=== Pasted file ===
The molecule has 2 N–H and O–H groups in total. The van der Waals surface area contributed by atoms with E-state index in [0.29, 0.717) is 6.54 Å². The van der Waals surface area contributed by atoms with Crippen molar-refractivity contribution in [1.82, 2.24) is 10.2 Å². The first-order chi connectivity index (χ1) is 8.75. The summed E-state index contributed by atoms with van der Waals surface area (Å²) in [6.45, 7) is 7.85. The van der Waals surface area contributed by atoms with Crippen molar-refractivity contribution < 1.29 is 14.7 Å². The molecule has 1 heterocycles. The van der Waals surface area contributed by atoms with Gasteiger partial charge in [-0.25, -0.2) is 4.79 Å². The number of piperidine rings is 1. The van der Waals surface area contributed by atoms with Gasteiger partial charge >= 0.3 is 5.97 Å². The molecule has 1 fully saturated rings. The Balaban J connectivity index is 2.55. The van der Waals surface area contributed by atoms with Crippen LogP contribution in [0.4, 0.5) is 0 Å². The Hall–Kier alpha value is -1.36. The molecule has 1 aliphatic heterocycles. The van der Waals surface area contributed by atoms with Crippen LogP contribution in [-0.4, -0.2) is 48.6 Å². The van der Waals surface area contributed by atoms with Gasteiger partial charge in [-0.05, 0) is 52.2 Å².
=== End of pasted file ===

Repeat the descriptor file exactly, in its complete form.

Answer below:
The molecule has 2 N–H and O–H groups in total. The van der Waals surface area contributed by atoms with E-state index in [0.29, 0.717) is 6.54 Å². The van der Waals surface area contributed by atoms with Crippen molar-refractivity contribution in [1.82, 2.24) is 10.2 Å². The first-order chi connectivity index (χ1) is 8.75. The summed E-state index contributed by atoms with van der Waals surface area (Å²) in [6.45, 7) is 7.85. The van der Waals surface area contributed by atoms with Crippen molar-refractivity contribution < 1.29 is 14.7 Å². The molecule has 1 heterocycles. The van der Waals surface area contributed by atoms with Gasteiger partial charge in [-0.25, -0.2) is 4.79 Å². The number of piperidine rings is 1. The van der Waals surface area contributed by atoms with Gasteiger partial charge >= 0.3 is 5.97 Å². The molecule has 1 fully saturated rings. The Balaban J connectivity index is 2.55. The van der Waals surface area contributed by atoms with Crippen LogP contribution in [0.4, 0.5) is 0 Å². The Hall–Kier alpha value is -1.36. The molecule has 1 aliphatic heterocycles. The van der Waals surface area contributed by atoms with Crippen LogP contribution in [-0.4, -0.2) is 48.6 Å². The van der Waals surface area contributed by atoms with Gasteiger partial charge in [-0.05, 0) is 52.2 Å².